In the coming years, Jim Farley, CEO of Ford Motor Company, anticipates the automotive industry’s continuous shift to electric cars to compel considerable consolidation between carmakers and suppliers.
The large sums of capital required to spend on the technology, according to Farley, will compel smaller businesses to be purchased, putting the burden on emerging electric-car startups that are already struggling due to a lack of funding.
In contrast to the collaborations and joint ventures which are more popular today, he believes there’ll be additional acquisitions. He predicted that established manufacturers and suppliers would undoubtedly be consolidated. According to Farley, electric car startups, suppliers, dealership groups, and legacy car manufacturers could establish new joint ventures or fall out of the markets as they transition to electric cars and transforms the automotive sector.
Farley said there’ll be some huge beneficiaries, with some transitioning while others won’t. Most small businesses can’t afford to undertake this shift. He was speaking during the annual 38th Bernstein Strategic Decisions Conference.
Although partnerships are hard, Fraley sees more mergers relative to joint ventures in the coming years. He explained that they have been in operation for almost 118 years, but they have only had a single collaboration that succeeded Turkey with Ford Otosan. He explained that such collaborations brew down to the character and determination of leaders.
Currently, Ford is partnering with Volkswagen Group, but Farley didn’t mention it. The automaker recently abandoned its cooperation to jointly manufacture a car with Riviana, and its expected joint venture with Mahindra was canceled.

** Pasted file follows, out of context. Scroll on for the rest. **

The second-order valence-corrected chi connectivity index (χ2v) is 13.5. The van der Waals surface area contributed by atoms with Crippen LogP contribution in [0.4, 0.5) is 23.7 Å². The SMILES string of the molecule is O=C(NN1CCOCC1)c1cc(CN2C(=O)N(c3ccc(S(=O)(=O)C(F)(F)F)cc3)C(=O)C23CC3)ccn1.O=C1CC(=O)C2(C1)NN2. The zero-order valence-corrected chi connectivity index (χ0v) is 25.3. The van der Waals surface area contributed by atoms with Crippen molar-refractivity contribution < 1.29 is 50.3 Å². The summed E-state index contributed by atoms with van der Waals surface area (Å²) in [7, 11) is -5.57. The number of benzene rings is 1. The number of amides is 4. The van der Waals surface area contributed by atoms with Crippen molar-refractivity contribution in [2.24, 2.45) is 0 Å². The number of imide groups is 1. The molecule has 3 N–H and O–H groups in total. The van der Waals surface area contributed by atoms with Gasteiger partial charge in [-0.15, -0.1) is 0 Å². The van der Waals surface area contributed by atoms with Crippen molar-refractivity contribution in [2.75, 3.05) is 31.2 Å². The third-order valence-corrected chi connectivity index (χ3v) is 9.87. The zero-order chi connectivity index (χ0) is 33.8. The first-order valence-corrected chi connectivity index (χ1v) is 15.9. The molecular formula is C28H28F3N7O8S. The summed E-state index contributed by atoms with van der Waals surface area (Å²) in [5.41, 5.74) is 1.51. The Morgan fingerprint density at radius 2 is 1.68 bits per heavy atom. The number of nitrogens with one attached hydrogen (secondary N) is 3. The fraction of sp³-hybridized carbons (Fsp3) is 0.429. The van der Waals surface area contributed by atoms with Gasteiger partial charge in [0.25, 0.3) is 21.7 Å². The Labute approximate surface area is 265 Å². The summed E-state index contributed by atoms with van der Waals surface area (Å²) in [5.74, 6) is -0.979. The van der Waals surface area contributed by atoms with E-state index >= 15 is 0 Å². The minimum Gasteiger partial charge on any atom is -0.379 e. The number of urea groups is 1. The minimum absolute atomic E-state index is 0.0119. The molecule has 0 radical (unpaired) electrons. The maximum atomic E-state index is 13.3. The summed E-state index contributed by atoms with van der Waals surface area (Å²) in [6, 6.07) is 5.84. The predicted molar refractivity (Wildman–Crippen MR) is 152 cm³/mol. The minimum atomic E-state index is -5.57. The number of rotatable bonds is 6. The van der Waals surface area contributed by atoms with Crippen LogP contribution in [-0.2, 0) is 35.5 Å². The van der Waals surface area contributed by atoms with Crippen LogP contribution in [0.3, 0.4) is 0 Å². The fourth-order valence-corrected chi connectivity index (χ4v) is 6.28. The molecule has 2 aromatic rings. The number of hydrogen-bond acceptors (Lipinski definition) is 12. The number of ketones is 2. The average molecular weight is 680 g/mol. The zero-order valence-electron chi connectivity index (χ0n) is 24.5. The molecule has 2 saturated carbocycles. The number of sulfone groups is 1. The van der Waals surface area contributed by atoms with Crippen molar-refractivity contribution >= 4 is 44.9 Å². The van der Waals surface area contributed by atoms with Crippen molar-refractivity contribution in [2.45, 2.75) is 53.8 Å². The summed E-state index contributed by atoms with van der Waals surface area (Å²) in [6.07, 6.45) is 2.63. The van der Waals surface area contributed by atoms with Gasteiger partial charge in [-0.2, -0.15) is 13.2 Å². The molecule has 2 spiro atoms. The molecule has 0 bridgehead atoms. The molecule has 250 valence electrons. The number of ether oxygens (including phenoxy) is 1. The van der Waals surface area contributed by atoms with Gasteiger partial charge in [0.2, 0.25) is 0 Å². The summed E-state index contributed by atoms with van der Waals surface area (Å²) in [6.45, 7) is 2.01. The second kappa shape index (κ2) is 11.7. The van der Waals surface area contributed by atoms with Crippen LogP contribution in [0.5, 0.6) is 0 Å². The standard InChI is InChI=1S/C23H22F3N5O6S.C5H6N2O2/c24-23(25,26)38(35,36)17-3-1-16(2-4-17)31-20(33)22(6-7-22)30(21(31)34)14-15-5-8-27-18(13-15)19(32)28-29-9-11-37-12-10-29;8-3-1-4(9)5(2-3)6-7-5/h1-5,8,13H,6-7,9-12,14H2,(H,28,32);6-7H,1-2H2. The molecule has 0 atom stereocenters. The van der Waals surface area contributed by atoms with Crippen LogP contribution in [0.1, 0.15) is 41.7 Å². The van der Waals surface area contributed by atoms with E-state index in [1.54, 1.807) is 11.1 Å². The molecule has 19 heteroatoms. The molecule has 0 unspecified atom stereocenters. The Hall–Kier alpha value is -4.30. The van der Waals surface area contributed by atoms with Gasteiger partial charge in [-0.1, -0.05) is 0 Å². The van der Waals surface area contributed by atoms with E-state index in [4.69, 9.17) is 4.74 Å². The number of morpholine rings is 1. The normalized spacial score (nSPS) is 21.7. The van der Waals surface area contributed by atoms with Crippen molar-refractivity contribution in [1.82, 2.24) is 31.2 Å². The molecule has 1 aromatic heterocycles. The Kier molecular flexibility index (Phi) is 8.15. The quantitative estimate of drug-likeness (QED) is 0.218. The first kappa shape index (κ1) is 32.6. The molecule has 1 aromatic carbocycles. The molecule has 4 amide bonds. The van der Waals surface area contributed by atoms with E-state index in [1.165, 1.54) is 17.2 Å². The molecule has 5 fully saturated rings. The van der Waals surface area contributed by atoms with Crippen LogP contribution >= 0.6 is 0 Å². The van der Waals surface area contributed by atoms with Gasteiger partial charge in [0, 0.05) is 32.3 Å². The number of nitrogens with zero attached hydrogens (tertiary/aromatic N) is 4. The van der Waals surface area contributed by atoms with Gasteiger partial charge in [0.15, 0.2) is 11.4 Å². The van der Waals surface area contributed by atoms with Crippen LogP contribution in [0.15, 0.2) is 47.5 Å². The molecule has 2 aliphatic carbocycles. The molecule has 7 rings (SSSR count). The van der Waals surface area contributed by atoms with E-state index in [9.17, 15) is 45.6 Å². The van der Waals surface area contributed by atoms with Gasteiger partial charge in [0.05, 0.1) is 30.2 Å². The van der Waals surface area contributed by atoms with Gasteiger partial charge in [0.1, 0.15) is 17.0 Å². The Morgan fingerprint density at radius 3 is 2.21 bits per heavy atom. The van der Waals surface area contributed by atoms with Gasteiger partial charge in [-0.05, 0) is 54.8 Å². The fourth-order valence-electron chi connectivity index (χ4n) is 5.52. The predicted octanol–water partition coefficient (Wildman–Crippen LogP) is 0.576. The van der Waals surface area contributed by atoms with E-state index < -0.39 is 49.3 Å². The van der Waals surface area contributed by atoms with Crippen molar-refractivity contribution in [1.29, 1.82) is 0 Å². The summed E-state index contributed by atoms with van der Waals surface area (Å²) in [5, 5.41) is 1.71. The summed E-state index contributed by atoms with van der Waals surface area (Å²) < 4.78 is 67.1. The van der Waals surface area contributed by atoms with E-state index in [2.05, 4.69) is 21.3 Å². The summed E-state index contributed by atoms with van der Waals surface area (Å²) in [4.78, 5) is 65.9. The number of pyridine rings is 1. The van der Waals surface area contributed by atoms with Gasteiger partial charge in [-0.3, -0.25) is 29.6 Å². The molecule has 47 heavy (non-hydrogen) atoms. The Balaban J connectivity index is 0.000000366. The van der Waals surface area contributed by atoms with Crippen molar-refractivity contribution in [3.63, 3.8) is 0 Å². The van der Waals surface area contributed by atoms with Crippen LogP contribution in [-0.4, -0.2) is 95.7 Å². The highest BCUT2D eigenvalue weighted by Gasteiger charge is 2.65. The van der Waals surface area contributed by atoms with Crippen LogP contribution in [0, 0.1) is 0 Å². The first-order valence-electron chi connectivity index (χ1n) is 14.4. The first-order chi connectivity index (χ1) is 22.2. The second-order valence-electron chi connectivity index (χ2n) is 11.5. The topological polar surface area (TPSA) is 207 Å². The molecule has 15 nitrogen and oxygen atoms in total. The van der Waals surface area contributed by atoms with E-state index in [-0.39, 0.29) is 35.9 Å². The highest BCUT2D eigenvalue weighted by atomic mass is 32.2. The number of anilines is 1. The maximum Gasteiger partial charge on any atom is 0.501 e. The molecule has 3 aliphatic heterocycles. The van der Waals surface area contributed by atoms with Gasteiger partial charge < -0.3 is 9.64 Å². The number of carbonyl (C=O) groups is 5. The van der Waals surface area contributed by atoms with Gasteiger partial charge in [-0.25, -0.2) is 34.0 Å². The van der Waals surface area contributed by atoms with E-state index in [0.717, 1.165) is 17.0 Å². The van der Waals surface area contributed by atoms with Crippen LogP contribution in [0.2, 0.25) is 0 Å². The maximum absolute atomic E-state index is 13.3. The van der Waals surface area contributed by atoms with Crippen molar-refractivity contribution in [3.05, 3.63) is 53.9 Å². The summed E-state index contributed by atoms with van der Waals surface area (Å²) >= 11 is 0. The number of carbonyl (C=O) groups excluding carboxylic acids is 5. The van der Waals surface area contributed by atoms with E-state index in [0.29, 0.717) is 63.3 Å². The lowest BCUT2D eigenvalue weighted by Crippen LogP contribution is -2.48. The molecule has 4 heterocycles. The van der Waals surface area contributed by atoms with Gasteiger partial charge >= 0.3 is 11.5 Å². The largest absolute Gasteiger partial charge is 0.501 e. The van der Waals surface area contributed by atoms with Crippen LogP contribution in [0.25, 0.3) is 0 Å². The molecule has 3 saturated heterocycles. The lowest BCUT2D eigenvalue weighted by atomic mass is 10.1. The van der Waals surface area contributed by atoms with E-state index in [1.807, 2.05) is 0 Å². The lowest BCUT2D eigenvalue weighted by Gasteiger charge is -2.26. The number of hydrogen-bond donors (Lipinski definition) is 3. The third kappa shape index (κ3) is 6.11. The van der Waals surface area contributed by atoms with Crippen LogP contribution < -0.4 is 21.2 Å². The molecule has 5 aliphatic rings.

According to Farley, the market electric-car startups are pursuing is still not large enough to warrant the money they are investing or the pricing.
Chinese automakers are on their way.
Farley believes that Chinese electric vehicle companies will have a competitive advantage over their American counterparts.
He said that he believes that there will be a shakeout, and then he feels the shakeout will favor several of the emerging Chinese players. However, Farley didn’t mention any startups. Nio, Li Auto, and XPeng are among China’s most well-known electric vehicle manufacturers.
Farley pointed to China’s best-selling Hongguang Mini EV, which was built through a partnership between General Motors and Chinese manufacturers Wuling and SAIC, as an instance of an inexpensive car to produce but attractive among consumers.
Ford, alongside other legacy automakers, will have to decrease expenses in order to manufacture EVs more cheaply while remaining profitable.
Farley said that they believe that Tesla’s direct selling approach costs $2,000 cheaper than selling via authorized dealers. He has advocated for buyers to purchase the latest cars and pickups directly from the manufacturer instead of through a dealer’s yard.
There will be no Super Bowl commercials.
Farley, who formerly served as Ford’s chief marketing officer, similarly attacked the company’s advertising budget. However, he added he’s not certain traditional advertising is needed if Ford runs its EV company effectively, as he complimented Tesla’s advertising strategy.
He believes that money would be spent better on rewards and car upgrades to keep customers. He gave the example of an electric vehicle’s “birthday,” which would entail a car cleaning and other tests.
He remarked that rather than Super Bowl advertisements, the company should engage in such stuff. Farley stated that shareholders should sell the shares if they ever see the company running a Super Bowl commercial on its electric cars.
The remarks follow Super Bowl advertising promoting electric vehicles from Nissan, GM, and EV startup Polestar.